Falling on lobsters in the dark

Falling on Lobsters in the Dark” (yep! that’s the name of the piece!) is a brilliant exploration of fear through three instruments violin, guitar, and piano. The American composer Paul Richards made every use of the exciting combination and effects of each instrument to create a piece that rocks….

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Commissioned and premiered by the Strung Out Trio, “Falling on Lobsters in the Dark” is a brilliant exploration of fear through three instruments: violin, guitar, and piano. The title is borrowed from a speech before a Rotary Club that we’re all afraid of falling, lobsters, and the dark. The American composer Paul Richards made every use of the exciting combination and effects of each instrument to create a piece that rocks.

Our piano guitar duo plus Korean violinist Naeon Kim teamed up in Fall 2007 to study this piece, our raison d’etre….

Here is the first half of the piece, as rehearsed in in room K206 at the Utrecht Conservatory, minutes before our final master class in May 2008.

Second half of the piece, recorded in the master class with Dutch pianist/musicologist Ralph van Raat:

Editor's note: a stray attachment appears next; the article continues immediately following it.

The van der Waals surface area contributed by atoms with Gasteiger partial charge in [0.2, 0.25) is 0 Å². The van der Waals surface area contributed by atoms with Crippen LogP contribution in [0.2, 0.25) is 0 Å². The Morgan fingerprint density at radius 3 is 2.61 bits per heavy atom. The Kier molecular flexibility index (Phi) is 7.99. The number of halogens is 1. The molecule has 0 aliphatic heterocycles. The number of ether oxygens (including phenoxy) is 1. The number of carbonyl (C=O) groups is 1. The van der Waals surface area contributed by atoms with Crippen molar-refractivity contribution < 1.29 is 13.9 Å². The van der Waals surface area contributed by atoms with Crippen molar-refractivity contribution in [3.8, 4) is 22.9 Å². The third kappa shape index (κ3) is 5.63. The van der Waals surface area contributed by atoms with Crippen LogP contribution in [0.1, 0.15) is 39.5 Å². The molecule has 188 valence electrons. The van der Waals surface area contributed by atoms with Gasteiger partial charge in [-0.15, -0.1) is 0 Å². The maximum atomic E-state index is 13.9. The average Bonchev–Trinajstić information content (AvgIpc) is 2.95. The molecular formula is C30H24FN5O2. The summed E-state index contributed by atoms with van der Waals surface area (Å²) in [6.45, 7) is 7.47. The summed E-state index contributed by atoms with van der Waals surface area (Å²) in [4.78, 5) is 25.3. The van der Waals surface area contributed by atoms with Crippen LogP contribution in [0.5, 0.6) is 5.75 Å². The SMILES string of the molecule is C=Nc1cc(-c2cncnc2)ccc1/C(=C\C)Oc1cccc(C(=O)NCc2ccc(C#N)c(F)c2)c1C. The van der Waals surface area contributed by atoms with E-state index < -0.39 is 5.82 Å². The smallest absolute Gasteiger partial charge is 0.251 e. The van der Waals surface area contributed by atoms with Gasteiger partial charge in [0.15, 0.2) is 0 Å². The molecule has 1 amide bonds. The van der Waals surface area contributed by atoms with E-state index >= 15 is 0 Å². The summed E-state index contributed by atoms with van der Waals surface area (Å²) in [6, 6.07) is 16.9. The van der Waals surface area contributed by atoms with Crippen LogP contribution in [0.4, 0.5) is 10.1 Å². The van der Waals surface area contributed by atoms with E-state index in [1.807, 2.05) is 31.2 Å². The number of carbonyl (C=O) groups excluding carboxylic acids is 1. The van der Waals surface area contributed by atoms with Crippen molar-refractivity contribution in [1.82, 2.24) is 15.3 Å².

and watch this space for background info and analysis.

Rendering 7 for violin, guitar, piano by Gijs van Dijk

I urged the guitarist to extract the video of our premiere of “Rendering 7” from the 8 hour video of the Chamber Music Marathon concert of 5 June 2008 in Utrecht. It was a piece the Amsterdam-based composer Gijs van Dijk wrote for our trio with the young Korean violinist Naeon Kim.

In preparation for Gijs van Dijk’s visit this past Wednesday, I urged the guitarist to extract the video of our premiere of “Rendering 7” from the 8 hour video of the Chamber Music Marathon concert of 5 June 2008 in Utrecht. It was a piece Gijs wrote for our trio with the young Korean violinist Naeon Kim.

Rendering 7 by Gijs van Dijk
Rendering 7 by Gijs van Dijk